Tuesday 27 November 2018Media release2 minutes to read
Christchurch Women’s Hospital (CWH) is celebrating the recent arrival of quadruplets, born at its maternity unit to a Timaru couple.
While the hospital has seen an increased number of multiple births in recent times, quadruplets are extremely rare.
The babies – three girls and one boy – were delivered via caesarean section at 28 weeks and 4 days gestation and, since their birth in August, were resident in CWH’s neonatal unit they were able to go home earlier this month.
Consultant Obstetrician Lisa Rofe who was on call at the time, says planning for the delivery began several weeks in advance and involved teams from fetal medicine, neonatal, midwifery and anaesthetics.
For the delivery of the quadruplets, two adjacent birthing theatres were used with specialist teams designated to each baby.
Dr Rofe says it was an extremely organised delivery, and one with an especially joyous and exciting atmosphere. “For our medical , nursing and midwifery teams present it was most definitely a once-in-a-career event, and a real privilege to be a part of. To have such a good outcome for mother and babies was a huge relief, due in part to the full team involved in pre-planning.”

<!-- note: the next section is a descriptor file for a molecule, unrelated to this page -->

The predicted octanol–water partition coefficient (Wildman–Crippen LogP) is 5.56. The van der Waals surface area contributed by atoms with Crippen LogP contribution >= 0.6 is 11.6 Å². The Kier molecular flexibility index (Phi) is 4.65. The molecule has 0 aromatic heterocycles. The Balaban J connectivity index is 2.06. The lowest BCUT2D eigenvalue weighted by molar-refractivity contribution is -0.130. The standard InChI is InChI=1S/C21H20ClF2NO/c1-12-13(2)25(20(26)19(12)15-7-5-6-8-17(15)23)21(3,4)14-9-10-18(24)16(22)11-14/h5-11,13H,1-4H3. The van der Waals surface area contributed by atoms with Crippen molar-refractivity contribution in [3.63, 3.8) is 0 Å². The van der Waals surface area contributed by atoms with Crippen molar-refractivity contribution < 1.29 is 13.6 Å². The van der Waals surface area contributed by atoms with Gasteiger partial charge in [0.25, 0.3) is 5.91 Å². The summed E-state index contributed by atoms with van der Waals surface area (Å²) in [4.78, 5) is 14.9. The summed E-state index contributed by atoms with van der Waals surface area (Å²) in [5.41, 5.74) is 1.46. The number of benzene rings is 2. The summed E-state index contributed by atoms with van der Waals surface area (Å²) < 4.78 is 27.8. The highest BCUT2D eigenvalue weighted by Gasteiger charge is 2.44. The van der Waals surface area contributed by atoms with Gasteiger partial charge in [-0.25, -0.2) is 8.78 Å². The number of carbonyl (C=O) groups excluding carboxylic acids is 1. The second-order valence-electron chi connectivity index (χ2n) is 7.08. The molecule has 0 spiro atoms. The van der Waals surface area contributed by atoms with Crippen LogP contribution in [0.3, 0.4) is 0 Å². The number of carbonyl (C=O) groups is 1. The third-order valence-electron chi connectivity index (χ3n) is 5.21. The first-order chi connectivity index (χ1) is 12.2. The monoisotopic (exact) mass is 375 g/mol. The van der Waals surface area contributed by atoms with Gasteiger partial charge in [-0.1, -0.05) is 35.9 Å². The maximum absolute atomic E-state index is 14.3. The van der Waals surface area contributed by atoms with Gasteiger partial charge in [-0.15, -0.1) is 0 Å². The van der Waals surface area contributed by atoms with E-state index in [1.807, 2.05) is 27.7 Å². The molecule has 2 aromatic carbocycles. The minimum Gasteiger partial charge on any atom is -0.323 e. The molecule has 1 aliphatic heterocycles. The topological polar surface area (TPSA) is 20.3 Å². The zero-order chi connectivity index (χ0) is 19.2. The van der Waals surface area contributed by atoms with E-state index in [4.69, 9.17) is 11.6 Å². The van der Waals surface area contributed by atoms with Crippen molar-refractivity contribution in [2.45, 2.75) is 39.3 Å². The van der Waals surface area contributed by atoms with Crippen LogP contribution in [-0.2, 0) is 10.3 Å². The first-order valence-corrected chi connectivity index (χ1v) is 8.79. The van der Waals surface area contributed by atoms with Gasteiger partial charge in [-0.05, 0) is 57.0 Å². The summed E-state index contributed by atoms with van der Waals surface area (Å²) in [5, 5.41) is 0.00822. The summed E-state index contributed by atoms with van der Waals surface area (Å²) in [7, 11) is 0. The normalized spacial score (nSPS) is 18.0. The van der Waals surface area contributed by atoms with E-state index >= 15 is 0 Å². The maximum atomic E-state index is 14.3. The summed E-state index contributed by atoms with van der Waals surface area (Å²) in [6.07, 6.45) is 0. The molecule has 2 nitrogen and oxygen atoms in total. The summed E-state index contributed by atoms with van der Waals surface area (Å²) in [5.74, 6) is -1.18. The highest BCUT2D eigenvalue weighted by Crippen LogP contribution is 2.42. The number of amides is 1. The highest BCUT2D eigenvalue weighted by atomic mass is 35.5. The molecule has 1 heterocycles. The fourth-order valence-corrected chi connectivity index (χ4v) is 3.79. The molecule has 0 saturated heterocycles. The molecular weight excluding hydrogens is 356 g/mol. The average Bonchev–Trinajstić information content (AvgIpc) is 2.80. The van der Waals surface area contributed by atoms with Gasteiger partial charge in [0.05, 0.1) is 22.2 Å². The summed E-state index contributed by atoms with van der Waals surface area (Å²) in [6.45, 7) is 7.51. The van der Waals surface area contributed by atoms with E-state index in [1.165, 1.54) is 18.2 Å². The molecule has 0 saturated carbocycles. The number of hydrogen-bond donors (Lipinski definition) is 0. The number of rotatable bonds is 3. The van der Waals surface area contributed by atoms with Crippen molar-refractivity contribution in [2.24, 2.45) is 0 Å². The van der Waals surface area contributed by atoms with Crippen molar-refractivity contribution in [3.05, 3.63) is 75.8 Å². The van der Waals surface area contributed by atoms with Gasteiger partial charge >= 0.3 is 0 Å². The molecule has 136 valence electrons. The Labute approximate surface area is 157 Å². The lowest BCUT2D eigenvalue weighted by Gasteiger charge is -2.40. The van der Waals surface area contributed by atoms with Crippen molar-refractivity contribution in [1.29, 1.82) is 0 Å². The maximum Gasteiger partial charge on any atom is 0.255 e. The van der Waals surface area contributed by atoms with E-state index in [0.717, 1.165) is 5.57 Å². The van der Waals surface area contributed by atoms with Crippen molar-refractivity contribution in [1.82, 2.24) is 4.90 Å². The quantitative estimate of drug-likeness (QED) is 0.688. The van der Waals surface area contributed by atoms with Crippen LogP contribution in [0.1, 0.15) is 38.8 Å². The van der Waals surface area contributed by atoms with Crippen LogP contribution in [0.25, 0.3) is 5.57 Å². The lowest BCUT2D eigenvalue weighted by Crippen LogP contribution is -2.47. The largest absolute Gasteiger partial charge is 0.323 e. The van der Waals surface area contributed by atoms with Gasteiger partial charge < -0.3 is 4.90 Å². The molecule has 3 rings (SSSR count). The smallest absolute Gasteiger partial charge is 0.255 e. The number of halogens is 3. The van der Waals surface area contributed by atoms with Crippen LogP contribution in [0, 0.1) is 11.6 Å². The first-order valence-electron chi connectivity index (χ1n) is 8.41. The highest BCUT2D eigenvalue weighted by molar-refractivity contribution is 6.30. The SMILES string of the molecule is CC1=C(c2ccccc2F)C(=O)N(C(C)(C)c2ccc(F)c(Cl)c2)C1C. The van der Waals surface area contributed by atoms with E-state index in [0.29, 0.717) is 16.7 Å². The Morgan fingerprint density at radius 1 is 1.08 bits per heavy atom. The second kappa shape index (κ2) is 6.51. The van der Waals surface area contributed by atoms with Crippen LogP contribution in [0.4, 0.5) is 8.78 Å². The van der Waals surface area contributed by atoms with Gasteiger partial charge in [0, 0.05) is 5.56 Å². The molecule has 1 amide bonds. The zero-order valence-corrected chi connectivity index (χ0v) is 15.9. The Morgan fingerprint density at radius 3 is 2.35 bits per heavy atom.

The obstetrician who delivered the four babies, and does not wish to be named, agreed that the birth “went exactly to plan”, right down to the double labelling of the clamps used to cut the umbilical cords, to ensure there were no mix-ups.
The risks involved with a multiple birth pregnancy include miscarriage, extreme prematurity and growth issues, while the mother must be monitored frequently for signs of anaemia and pre-eclampsia.
In this instance the quadruplets comprised one set of identical twin girls who shared the same placenta, and fraternal twins – a boy and girl.
Canterbury DHB congratulates the Macdonald family on their new arrivals, and wishes them all a healthy and happy future.
For more information, contact:
Canterbury DHB Media Advisor
027 567 5343
Page last updated: 20 December 2018
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